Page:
University Blue Quills wins Alberta literacy award

(October, 2016) – A groundbreaking First Nations-controlled university in northeastern Alberta has received special recognition for its innovative literacy program.

The Council of Federation Literacy Award was presented to University Blue Quills (UBQ) President Vincent Steinhauer by Alberta Advanced Education Minister Marlin Schmidt at ceremonies in Edmonton.

The Council is composed of the Premiers of Canada’s 13 provinces and territories, and was created in 2003 to enable Premiers to work collaboratively to strengthen the Canadian federation by fostering a constructive relationship among the provinces and territories, and with the Canadian government.

Created by Premiers in 2004, the Literacy Award recognizes the important role literacy plays in facilitating Canadians’ participation as full and active citizens in all areas of society.  The award celebrates adult learners who undertake literacy training and the valuable contributions made by Canadians in the field of literacy, including family, Aboriginal, health, workplace, and community  organizations (including non-governmental organizations) and businesses in each province and territory.

University Blue Quills. Vincent Steinhauer,

University Blue Quills President, Vincent Steinhauer

In accepting the award, UBQ President Steinhauer quoted Mahatma Gandhi :  “Poverty is the worst form of violence.”

“Couple that with being illiterate in a society where you need English to be a contributing member of society,” Steinhauer said, “and it becomes a double-edged sword that cuts deep into our Peoples, further eliminating them from becoming contributing members of Canadian society.”

The Blue Quills Literacy Centre is unique in its approach to literacy and adult literacy, a multi-dimensional approach that incorporates reading, writing, family, Indigenous world view, and Indigenous languages and relationships.

The UBQ literacy team is led by Valerie Cardinal, with support from literary specialist Gale Nahnehpowisk and literary assistant Taleah Jackson, the newest addition to the team.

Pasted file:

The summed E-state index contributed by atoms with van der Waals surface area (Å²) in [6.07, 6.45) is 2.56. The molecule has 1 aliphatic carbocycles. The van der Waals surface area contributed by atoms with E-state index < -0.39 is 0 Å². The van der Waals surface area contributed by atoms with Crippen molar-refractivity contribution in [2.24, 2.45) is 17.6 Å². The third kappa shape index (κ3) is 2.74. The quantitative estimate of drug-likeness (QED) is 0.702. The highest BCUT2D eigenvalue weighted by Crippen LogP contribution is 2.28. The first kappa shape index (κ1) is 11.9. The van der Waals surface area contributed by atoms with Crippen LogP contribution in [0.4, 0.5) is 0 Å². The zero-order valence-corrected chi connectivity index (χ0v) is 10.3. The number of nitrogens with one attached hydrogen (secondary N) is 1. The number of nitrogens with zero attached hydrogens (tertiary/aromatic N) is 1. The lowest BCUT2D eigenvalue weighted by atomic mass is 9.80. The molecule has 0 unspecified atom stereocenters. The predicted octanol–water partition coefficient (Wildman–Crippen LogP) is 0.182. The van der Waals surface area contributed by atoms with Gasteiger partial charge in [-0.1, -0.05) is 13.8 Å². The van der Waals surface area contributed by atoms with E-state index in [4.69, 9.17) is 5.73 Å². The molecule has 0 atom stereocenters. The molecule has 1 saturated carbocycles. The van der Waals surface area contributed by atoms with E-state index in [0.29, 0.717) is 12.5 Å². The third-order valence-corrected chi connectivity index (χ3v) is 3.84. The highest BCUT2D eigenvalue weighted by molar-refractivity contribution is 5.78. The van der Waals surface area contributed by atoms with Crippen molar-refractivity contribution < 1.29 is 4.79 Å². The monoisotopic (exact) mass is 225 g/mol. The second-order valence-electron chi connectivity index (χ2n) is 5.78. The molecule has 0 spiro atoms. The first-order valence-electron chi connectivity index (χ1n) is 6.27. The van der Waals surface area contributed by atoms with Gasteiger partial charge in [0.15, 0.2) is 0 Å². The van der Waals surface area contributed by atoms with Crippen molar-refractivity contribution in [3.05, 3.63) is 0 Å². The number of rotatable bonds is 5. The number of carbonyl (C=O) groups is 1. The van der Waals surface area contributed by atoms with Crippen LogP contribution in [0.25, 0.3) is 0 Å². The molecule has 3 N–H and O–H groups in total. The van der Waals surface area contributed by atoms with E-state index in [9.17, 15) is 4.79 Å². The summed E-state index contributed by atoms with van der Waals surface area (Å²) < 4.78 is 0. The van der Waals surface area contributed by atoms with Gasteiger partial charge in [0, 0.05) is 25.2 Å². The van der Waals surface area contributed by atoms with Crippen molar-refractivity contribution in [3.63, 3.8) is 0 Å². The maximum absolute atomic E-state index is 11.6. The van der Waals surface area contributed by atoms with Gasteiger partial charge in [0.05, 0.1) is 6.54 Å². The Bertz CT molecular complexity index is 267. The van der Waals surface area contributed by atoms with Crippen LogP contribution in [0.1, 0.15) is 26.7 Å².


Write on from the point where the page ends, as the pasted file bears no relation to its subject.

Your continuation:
The UBQ literacy strategy is modeled on the guidance provided at a 2014 round table of representatives of the seven First Nations that govern UBQ.  (Beaver Lake, Cold Lake, Frog Lake, Whitefish Lake, Frog Lake, Kehewin and Saddle Lake).

Under their direction, the Blue Quills Literacy Centre focuses on Indigenous Worldview- consistent with UBQ philosophy: Indigenous Languages- People need to master grammar and phonics in their mother language and to learn their culture as children in order to prepare them to become literate adults. This develops identity and purpose which helps to build self-esteem; relationships- foundation of Indigenous way of being;reading and writing – essential skills for life and work; family-  central to culture. Have family literacy activities to build families.

The Indigenous Literacy model grew from the Indigenous Literacy Round Table discussions where people from the 7 Nations gathered at BQ in 2014:

The “Call to Action” from this table informs what Valerie and Gale hope to achieve in the world of Adult Literacy while implementing the Indigenous Literacy Model. This is what the Nations see us doing at Blue Quills:

– Indigenous Literacy Network – • Find ways to work together as a community to provide assistance at many levels including literacy. Build collaboration and partnerships with other programs and organizations, even political entities. Share the Indigenous Literacy model as framework for engaging with Indigenous people.

– Inclusion of Indigenous languages – The UnBQ Elders Senate has endorsed the BQ Literacy to include Indigenous languages in our programming.

– Data Collection Project- sharing of resources within Nations and other adult literacy providers. Provide a mechanism to gather literacy statistics for Nations.

– Inclusion of Family Literacy- The Un BQ also endorses the Literacy to Centre to include family literacy.

– Adopt the “Just Do It” philosophy-  Keep doing what you’re doing now, build on that, and the rest will fall into place. Make simple goals rather than inundating people with the jargon around literacy and essential skills. Make it fun!

– Improve Youth literacy levels – develop and deliver programs to youth (high school and junior high students) — skills component: effects of colonization. Stability of home life could be addressed (addictions and other barriers that exist in the home life can prevent learning—at what point do we start helping them?

The Blue Quills Literacy Centre has facilitated a number of partnerships to further literacy and to advise and inform the role of Indigenous Literacy in the Literacy world: Bow Valley College, Northern Lakes College, and Maskwacis Cultural College, Old Sun, Redcrow Community College, Ontario Native Literacy and NorQuest College.

The motto of BQ Literacy Centre is Enthusiasm! Energy! Excellence! The team at Blue Quills is committed to implementing an Indigenous Literacy model that is embedded in traditional nehiyaw worldview and balancing it with the necessary literacy and essential skills that will our Nations and people into the world of literacy and employment.

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